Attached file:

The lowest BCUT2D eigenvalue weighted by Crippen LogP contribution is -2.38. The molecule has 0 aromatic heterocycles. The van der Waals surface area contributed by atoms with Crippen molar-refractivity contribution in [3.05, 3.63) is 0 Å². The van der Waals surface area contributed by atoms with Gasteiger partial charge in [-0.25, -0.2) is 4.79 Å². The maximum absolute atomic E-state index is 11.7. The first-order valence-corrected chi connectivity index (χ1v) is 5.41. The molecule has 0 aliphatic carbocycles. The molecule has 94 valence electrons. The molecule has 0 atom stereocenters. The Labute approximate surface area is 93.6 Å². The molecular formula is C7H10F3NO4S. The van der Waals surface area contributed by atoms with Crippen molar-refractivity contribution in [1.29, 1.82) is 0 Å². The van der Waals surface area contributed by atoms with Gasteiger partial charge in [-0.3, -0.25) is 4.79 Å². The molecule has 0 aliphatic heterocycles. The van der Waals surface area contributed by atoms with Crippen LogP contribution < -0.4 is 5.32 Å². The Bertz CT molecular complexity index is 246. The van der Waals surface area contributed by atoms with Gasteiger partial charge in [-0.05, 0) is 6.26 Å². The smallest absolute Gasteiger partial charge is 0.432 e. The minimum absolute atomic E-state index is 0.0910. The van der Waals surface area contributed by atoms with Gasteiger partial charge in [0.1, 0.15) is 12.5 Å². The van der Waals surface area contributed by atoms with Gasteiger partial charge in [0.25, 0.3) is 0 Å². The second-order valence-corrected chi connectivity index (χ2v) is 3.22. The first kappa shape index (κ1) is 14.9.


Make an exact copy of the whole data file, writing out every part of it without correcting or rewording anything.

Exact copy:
The lowest BCUT2D eigenvalue weighted by Crippen LogP contribution is -2.38. The molecule has 0 aromatic heterocycles. The van der Waals surface area contributed by atoms with Crippen molar-refractivity contribution in [3.05, 3.63) is 0 Å². The van der Waals surface area contributed by atoms with Gasteiger partial charge in [-0.25, -0.2) is 4.79 Å². The maximum absolute atomic E-state index is 11.7. The first-order valence-corrected chi connectivity index (χ1v) is 5.41. The molecule has 0 aliphatic carbocycles. The molecule has 94 valence electrons. The molecule has 0 atom stereocenters. The Labute approximate surface area is 93.6 Å². The molecular formula is C7H10F3NO4S. The van der Waals surface area contributed by atoms with Crippen molar-refractivity contribution in [1.29, 1.82) is 0 Å². The van der Waals surface area contributed by atoms with Gasteiger partial charge in [-0.3, -0.25) is 4.79 Å². The molecule has 0 aliphatic heterocycles. The van der Waals surface area contributed by atoms with Crippen LogP contribution < -0.4 is 5.32 Å². The Bertz CT molecular complexity index is 246. The van der Waals surface area contributed by atoms with Gasteiger partial charge in [-0.05, 0) is 6.26 Å². The smallest absolute Gasteiger partial charge is 0.432 e. The minimum absolute atomic E-state index is 0.0910. The van der Waals surface area contributed by atoms with Gasteiger partial charge in [0.1, 0.15) is 12.5 Å². The van der Waals surface area contributed by atoms with Gasteiger partial charge in [0.25, 0.3) is 0 Å². The second-order valence-corrected chi connectivity index (χ2v) is 3.22. The first kappa shape index (κ1) is 14.9.